The fact is non-interventionists have no right to talk about who may or may not get hurt in Syria, to pretend to be concerned for the innocent, and they have no right to hold the moral high ground after the debacle we’ve seen in Syria for the last twelve months. This is a disaster, step aside and let someone do something about it.  

Syria : Life After Theory

I felt a sense of sorrow seeing the Syrian regime soldiers being herded into the desert by ISIS. They were stripped of their uniforms and weapons. In the video they looked naked and weak. It wasn’t without a sense of irony that I recalled similar videos of Syrian civilians being herded off a bus, naked, hands tied and blindfolded as they were rushed off to whatever horrors lay in store for them. But I can’t bring myself to mock. I can’t look at a human being getting degraded in that way and not feeling something. Isn’t that why this whole affair kicked off? Wasn’t our outrage and horror at the way protesters were being treated the reason why we all broke the fear barrier and spoke out?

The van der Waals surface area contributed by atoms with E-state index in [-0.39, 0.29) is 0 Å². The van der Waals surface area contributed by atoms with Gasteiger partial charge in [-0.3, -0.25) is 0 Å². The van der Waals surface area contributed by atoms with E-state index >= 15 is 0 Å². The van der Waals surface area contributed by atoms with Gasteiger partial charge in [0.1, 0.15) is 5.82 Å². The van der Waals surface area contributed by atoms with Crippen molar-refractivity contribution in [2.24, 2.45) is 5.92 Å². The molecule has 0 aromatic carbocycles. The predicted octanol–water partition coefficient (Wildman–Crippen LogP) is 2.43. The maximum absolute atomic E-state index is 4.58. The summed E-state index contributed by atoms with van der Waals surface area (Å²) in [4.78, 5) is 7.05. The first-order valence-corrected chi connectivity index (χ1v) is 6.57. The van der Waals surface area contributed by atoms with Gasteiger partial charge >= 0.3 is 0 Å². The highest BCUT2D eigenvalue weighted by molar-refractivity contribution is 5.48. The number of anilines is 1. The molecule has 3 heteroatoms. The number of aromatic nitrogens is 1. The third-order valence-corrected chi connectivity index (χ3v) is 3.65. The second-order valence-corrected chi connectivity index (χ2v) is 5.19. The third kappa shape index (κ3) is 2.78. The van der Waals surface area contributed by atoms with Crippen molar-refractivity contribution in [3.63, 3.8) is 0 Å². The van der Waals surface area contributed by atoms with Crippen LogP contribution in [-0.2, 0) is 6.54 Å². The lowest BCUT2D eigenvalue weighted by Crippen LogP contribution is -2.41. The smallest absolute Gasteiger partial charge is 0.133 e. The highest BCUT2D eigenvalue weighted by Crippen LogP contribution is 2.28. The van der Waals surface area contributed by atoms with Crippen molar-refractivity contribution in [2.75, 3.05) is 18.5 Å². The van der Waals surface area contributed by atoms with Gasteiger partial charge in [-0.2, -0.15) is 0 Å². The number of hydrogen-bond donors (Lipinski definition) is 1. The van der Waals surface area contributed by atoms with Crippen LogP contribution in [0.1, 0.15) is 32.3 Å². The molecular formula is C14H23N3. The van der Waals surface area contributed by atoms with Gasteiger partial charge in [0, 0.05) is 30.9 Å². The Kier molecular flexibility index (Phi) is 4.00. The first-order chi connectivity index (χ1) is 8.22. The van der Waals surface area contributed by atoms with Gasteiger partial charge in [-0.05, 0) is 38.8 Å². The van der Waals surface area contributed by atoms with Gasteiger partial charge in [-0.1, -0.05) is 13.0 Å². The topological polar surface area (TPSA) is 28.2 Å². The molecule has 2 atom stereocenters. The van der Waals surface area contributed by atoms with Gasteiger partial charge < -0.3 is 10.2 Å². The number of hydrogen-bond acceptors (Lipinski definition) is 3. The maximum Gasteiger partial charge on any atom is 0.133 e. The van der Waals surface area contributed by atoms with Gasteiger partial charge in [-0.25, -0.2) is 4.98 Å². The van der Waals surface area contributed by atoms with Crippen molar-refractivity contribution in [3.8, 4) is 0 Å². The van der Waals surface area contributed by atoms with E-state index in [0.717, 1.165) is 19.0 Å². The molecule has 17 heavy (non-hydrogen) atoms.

I can feel empathy for the regime soldiers, though perhaps less for the hardcore of the regime itself, and I’m free to do so. There is nobody compelling me to, and I feel no worry about holding my opinion, which is something that a pro-regime Syrian could never do. They can feel outrage only for certain victims, certain injustices, and certain types of suffering. And now that this ISIS has reared its head, what? Do we abandon everything as a hopeless dilemma? As a choice between two barbarisms? Between bearded and non-bearded butchers and torturers? No, I choose instead to believe in our decency and kind heartedness. Since the start of the Syrian revolution I’ve felt a resurgent humanism in my thinking and understanding and it tugs away at my feelings constantly. I know I’m not alone. It’s there if you look for it within every Syrian person who took the difficult and frightening first steps to stand up for what they believe in and say no to injustice. We had to overcome obstacles at every level to do that and anybody who hasn’t gone through that wouldn’t understand. Instead they would hide behind lofty talk of geo-politics and “great games”. But the dusty narratives about colonialism, post-colonialism, occupation and liberation are no longer relevant, if they ever were. There is something stronger, more powerful than all of that, and it’s something I choose to believe in.